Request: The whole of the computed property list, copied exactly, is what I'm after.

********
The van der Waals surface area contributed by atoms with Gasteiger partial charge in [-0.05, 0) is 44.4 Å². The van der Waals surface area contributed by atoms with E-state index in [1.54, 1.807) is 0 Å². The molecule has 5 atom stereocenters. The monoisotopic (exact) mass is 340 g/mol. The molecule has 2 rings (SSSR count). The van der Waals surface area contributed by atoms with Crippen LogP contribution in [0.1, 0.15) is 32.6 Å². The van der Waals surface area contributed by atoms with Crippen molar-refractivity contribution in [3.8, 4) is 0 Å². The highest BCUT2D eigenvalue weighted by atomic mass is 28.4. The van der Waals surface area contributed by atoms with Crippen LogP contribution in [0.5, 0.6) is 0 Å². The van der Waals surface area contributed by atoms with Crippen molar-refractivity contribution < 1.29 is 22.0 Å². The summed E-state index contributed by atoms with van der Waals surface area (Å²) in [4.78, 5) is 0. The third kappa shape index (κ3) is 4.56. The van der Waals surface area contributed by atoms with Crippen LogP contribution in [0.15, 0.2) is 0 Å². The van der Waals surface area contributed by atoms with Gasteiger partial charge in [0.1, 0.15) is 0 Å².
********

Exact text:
The van der Waals surface area contributed by atoms with Gasteiger partial charge in [-0.05, 0) is 44.4 Å². The van der Waals surface area contributed by atoms with E-state index in [1.54, 1.807) is 0 Å². The molecule has 5 atom stereocenters. The monoisotopic (exact) mass is 340 g/mol. The molecule has 2 rings (SSSR count). The van der Waals surface area contributed by atoms with Crippen LogP contribution in [0.1, 0.15) is 32.6 Å². The van der Waals surface area contributed by atoms with Crippen molar-refractivity contribution in [3.8, 4) is 0 Å². The highest BCUT2D eigenvalue weighted by atomic mass is 28.4. The van der Waals surface area contributed by atoms with Crippen LogP contribution in [0.5, 0.6) is 0 Å². The van der Waals surface area contributed by atoms with Crippen molar-refractivity contribution < 1.29 is 22.0 Å². The summed E-state index contributed by atoms with van der Waals surface area (Å²) in [4.78, 5) is 0. The third kappa shape index (κ3) is 4.56. The van der Waals surface area contributed by atoms with Crippen LogP contribution in [0.15, 0.2) is 0 Å². The van der Waals surface area contributed by atoms with Gasteiger partial charge in [0.1, 0.15) is 0 Å².